Opponents of the Dragonpipe (Mariner East 2 pipeline) have often complained that the public has not been properly informed of the risks they are being faced with. Even our emergency responders have difficulty formulating plans for a pipeline emergency because it is not clear what issues might occur or what their consequences might be. As a result, there have been constant requests to public officials at the state, county, and municipal level to have a careful analysis of pipeline risks.

The state (and the Governor in particular) has been totally unresponsive to these requests, but it now looks like we will get several studies from other sources.

The table below lists the three currently-active risk and hazard assessment activities that I am aware of. Two of the three are quantitative risk assessments (QRAs) and one is a hazard analysis (HA). (For a discussion of the distinction between a QRA and an HA, see “Quantitative risk assessment”, “hazards analysis”, and the concept of acceptable risk.)

The one that is likely to be available first is a QRA initiated by State Senator Andy Dinniman and funded by donations from the public and from municipalities along the pipeline route. The work on that study, undertaken by Quest Consultants, is well underway and should be completed by early September. It will address three stretches of the Dragonpipe, each 2 kilometers long. One is in Chester County, one is in Delaware County, and one straddles the border. An interesting aspect of this QRA is that Quest is willing to license its software so that the same kind of analysis can be applied to other parts of the pipeline and to other pipelines entirely. Additional funds will have to be raised in order to purchase that software license, however.

Concurrently, Middletown Township has asked its pipeline consultant, Richard Kuprewicz, to provide a pipeline hazards analysis to guide its emergency response efforts. This is less ambitious than a QRA because it does not attempt to quantify the risks of a pipeline accident, but it will still be very useful as a description of what residents and their first responders need to be ready for.

The third effort, just getting underway, is a QRA initiated by Delaware County Council. It is being conducted by G2 Integrated Solutions and will cover the risks associated with both the Dragonpipe and the Adelphia pipeline in Delaware County.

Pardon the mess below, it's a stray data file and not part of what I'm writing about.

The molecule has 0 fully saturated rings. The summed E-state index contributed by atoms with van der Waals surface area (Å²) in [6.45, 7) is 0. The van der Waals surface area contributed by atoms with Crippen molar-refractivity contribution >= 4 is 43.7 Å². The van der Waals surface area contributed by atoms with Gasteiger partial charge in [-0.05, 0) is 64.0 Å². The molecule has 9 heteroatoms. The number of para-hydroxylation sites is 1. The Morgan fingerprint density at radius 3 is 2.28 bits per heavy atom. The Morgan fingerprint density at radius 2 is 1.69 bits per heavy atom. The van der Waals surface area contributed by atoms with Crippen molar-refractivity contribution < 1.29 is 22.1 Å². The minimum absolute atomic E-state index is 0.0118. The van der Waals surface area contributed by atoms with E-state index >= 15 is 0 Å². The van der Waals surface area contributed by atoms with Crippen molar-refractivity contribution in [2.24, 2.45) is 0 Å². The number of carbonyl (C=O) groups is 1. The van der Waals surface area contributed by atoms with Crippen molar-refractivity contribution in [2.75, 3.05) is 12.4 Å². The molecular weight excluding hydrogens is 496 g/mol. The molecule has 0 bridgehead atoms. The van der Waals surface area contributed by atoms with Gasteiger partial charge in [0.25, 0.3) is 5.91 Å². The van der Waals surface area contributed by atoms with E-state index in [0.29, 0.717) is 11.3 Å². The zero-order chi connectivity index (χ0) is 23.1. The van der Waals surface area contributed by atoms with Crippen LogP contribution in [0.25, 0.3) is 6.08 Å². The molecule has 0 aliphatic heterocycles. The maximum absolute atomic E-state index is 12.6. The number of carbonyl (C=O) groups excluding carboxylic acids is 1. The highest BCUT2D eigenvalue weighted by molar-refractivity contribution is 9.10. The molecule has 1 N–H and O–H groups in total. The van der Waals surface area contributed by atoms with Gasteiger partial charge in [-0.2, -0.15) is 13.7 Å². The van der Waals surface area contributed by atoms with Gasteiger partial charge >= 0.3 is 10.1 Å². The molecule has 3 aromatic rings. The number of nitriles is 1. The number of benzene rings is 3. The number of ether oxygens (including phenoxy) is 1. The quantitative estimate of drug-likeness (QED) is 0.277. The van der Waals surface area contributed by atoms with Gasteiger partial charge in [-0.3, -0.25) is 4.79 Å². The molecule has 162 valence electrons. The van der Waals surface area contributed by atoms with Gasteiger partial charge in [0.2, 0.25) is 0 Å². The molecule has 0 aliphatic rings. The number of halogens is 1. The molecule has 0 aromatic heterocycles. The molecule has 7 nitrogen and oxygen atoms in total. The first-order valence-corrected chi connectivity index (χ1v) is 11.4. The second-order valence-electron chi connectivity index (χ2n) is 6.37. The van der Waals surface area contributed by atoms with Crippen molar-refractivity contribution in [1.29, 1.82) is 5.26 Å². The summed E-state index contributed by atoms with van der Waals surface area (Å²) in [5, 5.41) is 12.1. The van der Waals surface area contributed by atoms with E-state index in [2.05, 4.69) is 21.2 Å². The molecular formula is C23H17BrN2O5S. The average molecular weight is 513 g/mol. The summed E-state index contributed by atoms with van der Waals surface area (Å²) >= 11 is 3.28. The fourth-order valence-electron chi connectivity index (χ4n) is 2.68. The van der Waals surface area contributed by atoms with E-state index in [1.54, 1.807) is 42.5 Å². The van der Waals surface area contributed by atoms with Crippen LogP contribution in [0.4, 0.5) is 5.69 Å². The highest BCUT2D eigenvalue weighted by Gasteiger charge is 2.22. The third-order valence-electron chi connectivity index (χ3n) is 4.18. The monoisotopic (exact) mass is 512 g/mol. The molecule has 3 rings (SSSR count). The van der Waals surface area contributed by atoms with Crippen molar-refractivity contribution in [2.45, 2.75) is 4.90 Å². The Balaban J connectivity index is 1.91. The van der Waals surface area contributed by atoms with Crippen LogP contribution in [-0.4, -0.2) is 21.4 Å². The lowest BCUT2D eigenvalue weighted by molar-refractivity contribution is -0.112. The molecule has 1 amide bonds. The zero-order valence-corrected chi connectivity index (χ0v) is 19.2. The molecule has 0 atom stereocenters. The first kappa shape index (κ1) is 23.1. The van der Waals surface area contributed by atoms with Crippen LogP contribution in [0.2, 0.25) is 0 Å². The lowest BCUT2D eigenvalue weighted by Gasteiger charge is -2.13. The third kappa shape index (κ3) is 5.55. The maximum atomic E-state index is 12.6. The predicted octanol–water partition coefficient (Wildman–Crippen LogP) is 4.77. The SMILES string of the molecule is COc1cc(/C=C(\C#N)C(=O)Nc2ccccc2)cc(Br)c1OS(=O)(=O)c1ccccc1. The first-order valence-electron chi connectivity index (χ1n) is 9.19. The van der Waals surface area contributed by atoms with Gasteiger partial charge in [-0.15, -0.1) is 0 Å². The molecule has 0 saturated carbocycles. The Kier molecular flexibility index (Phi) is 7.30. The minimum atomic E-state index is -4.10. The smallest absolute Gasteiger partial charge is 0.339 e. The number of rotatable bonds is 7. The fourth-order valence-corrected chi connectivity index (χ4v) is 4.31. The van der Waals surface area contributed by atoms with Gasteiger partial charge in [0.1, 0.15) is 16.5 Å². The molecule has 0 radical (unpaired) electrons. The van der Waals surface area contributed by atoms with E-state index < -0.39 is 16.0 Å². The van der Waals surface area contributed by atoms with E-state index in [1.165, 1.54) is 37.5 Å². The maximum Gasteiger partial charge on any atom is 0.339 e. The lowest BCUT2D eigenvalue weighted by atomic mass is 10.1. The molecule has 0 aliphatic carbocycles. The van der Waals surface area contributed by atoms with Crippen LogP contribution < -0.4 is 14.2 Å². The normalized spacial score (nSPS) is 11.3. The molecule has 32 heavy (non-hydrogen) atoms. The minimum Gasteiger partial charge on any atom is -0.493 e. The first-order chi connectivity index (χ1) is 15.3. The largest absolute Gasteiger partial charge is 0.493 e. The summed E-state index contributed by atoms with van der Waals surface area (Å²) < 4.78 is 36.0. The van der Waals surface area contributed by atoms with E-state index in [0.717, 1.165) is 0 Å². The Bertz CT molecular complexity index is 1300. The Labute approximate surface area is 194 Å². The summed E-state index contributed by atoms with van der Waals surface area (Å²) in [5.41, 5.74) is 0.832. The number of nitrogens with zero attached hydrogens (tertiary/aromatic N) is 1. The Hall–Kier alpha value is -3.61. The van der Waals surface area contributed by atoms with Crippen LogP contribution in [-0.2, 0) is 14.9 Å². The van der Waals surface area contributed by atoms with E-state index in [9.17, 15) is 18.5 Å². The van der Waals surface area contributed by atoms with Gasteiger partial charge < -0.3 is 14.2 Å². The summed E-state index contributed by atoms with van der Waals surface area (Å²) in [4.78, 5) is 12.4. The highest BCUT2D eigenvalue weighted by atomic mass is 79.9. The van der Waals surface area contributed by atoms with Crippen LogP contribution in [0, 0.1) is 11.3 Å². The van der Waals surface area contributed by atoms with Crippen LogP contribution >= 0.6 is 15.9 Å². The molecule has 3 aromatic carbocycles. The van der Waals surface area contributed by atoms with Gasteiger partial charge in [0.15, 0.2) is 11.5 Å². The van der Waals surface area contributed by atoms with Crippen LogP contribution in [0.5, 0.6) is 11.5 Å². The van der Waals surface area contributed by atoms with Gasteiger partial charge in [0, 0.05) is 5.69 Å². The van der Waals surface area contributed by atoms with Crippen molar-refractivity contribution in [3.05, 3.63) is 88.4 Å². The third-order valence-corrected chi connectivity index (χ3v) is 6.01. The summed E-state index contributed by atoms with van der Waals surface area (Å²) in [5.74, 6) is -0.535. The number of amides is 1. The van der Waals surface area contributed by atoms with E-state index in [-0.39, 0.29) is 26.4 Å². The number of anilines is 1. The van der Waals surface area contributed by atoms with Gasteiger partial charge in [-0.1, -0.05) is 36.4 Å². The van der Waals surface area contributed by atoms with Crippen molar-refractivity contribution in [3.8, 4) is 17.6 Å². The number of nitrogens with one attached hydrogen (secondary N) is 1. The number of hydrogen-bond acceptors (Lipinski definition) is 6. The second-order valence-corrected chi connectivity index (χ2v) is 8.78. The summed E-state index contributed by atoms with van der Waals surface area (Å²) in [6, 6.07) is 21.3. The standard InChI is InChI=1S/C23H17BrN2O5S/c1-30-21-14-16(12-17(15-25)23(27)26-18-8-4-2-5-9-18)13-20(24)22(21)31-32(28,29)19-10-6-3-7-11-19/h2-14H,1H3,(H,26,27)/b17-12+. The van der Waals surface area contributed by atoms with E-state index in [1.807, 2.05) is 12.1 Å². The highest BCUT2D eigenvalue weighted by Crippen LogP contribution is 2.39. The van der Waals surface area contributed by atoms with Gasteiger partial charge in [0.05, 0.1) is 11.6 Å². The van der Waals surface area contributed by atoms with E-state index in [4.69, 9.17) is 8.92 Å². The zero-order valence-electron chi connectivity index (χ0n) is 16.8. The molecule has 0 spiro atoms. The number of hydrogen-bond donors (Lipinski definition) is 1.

The following table provides some basic information about the three efforts, to the extent I have been able to collect it. I expect that there will be some corrections and adjustments necessary, and I welcome input from anyone who has more accurate information.


Dinniman (public funding) Delaware County Middletown Township


Quantitative risk assessment Quantitative risk assessment Hazard analysis (non-quantitative)


Three pipeline sections (2000 meters each) in Delaware & Chester Counties Entire length of Delaware County Middletown Township, Delaware County


Quest Consultants, Inc. G2 Integrated Solutions Richard Kuprewicz (consultant)
Pipelines ME2 ME2 and Adelphia

Mariner East system

Public presentation Yes No, report only


Report available September 2018 Fall 2018

Fall 2018

Associated software

Can be applied to any pipeline, any location. (To be licensed if sufficient funds are raised.) None


Hazards to be analyzed Probabilities of fatalities to be estimated. Injuries to be discussed but not quantified. Probabilities of fatalities to be estimated. Unclear whether injuries will be estimated.

Types of hazards to be listed, but no attempt to estimate their probability or consequences.

This table summarizes the three currently-active assessments of local pipeline risk.


Do we need three different studies? I am often asked whether these efforts are redundant. Wouldn’t one be enough? My answer is no: we need multiple studies. Each study’s scope and focus different (as is clear from the table above). But a more important point is that multiple studies from independent sources reduces Sunoco’s ability to claim that biases or misunderstandings have corrupted the findings. And if the results of the studies differ, the reasons for the differences will be important to investigate and will lead to a better understanding of the risks.

What’s missing? These studies represent a good starting point, but they won’t provide answers to some of the questions about risk that residents are asking. The two QRAs will only address the risks of Mariner East 2 (and the Adelphia natural gas pipeline, in the case of the Delaware County study) but not ME1, ME2x, or the proposed 12-inch bypass line. The quantitative results will be stated in terms of fatalities, but not injuries, property damage, or environmental damage. These all need quantification.

And pipeline risks are not the only issue that needs to be studied.

  • We need to know what the actual economic value of this project is, once the loss of property values and the environmental costs are factored in. Is it positive or negative?
  • Sunoco claims pipelines are the safest form of transportation, but where is a study that shows pipelines are safer than trains for these materials?
  • Given that the majority of the material passing through this pipeline system ends up as plastic, what is the ultimate environmental cost of those plastic products?

The three studies described above are essential, but they are just the tip of the iceberg.